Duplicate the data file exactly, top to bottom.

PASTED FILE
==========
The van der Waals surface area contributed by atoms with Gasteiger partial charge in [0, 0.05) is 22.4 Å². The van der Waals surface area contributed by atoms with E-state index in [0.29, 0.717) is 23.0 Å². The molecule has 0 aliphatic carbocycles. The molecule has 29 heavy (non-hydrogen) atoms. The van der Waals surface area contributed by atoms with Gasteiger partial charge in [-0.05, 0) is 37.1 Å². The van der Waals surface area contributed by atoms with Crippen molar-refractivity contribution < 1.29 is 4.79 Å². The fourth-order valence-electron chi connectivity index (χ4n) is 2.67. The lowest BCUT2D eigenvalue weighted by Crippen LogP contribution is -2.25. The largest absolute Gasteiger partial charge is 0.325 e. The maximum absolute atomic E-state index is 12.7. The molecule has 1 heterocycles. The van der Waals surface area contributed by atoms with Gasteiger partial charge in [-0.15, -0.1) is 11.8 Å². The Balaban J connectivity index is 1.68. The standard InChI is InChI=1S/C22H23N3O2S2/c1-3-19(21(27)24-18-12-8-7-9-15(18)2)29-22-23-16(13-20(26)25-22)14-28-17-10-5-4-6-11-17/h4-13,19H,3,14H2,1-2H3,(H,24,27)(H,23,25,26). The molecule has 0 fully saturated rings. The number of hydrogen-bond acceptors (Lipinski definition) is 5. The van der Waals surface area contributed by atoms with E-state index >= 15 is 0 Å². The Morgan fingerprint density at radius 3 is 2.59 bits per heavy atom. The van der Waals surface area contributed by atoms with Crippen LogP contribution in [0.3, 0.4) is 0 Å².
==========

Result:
The van der Waals surface area contributed by atoms with Gasteiger partial charge in [0, 0.05) is 22.4 Å². The van der Waals surface area contributed by atoms with E-state index in [0.29, 0.717) is 23.0 Å². The molecule has 0 aliphatic carbocycles. The molecule has 29 heavy (non-hydrogen) atoms. The van der Waals surface area contributed by atoms with Gasteiger partial charge in [-0.05, 0) is 37.1 Å². The van der Waals surface area contributed by atoms with Crippen molar-refractivity contribution < 1.29 is 4.79 Å². The fourth-order valence-electron chi connectivity index (χ4n) is 2.67. The lowest BCUT2D eigenvalue weighted by Crippen LogP contribution is -2.25. The largest absolute Gasteiger partial charge is 0.325 e. The maximum absolute atomic E-state index is 12.7. The molecule has 1 heterocycles. The van der Waals surface area contributed by atoms with Gasteiger partial charge in [-0.15, -0.1) is 11.8 Å². The Balaban J connectivity index is 1.68. The standard InChI is InChI=1S/C22H23N3O2S2/c1-3-19(21(27)24-18-12-8-7-9-15(18)2)29-22-23-16(13-20(26)25-22)14-28-17-10-5-4-6-11-17/h4-13,19H,3,14H2,1-2H3,(H,24,27)(H,23,25,26). The molecule has 0 fully saturated rings. The number of hydrogen-bond acceptors (Lipinski definition) is 5. The van der Waals surface area contributed by atoms with E-state index >= 15 is 0 Å². The Morgan fingerprint density at radius 3 is 2.59 bits per heavy atom. The van der Waals surface area contributed by atoms with Crippen LogP contribution in [0.3, 0.4) is 0 Å².